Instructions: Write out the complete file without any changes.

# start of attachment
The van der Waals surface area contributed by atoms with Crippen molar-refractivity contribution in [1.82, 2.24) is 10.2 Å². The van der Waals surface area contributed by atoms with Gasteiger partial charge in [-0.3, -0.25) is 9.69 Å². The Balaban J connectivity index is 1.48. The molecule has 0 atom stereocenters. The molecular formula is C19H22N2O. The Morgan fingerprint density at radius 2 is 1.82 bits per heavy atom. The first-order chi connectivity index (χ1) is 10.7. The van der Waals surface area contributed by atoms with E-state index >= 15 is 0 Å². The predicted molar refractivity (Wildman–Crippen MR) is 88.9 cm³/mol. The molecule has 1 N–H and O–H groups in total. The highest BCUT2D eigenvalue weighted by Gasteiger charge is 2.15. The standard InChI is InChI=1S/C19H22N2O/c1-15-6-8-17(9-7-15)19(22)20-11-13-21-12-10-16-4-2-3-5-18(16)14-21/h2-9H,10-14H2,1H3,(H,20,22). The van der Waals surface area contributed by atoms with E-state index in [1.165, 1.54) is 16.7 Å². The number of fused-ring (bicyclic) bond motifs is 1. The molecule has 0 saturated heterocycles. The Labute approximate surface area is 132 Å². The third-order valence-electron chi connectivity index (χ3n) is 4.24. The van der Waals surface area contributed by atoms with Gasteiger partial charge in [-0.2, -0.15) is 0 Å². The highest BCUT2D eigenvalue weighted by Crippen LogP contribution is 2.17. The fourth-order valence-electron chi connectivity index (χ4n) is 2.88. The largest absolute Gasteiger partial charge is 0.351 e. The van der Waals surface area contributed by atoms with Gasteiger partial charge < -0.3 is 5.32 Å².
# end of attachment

The van der Waals surface area contributed by atoms with Crippen molar-refractivity contribution in [1.82, 2.24) is 10.2 Å². The van der Waals surface area contributed by atoms with Gasteiger partial charge in [-0.3, -0.25) is 9.69 Å². The Balaban J connectivity index is 1.48. The molecule has 0 atom stereocenters. The molecular formula is C19H22N2O. The Morgan fingerprint density at radius 2 is 1.82 bits per heavy atom. The first-order chi connectivity index (χ1) is 10.7. The van der Waals surface area contributed by atoms with E-state index >= 15 is 0 Å². The predicted molar refractivity (Wildman–Crippen MR) is 88.9 cm³/mol. The molecule has 1 N–H and O–H groups in total. The highest BCUT2D eigenvalue weighted by Gasteiger charge is 2.15. The standard InChI is InChI=1S/C19H22N2O/c1-15-6-8-17(9-7-15)19(22)20-11-13-21-12-10-16-4-2-3-5-18(16)14-21/h2-9H,10-14H2,1H3,(H,20,22). The van der Waals surface area contributed by atoms with E-state index in [1.165, 1.54) is 16.7 Å². The number of fused-ring (bicyclic) bond motifs is 1. The molecule has 0 saturated heterocycles. The Labute approximate surface area is 132 Å². The third-order valence-electron chi connectivity index (χ3n) is 4.24. The van der Waals surface area contributed by atoms with Gasteiger partial charge in [-0.2, -0.15) is 0 Å². The highest BCUT2D eigenvalue weighted by Crippen LogP contribution is 2.17. The fourth-order valence-electron chi connectivity index (χ4n) is 2.88. The largest absolute Gasteiger partial charge is 0.351 e. The van der Waals surface area contributed by atoms with Gasteiger partial charge < -0.3 is 5.32 Å².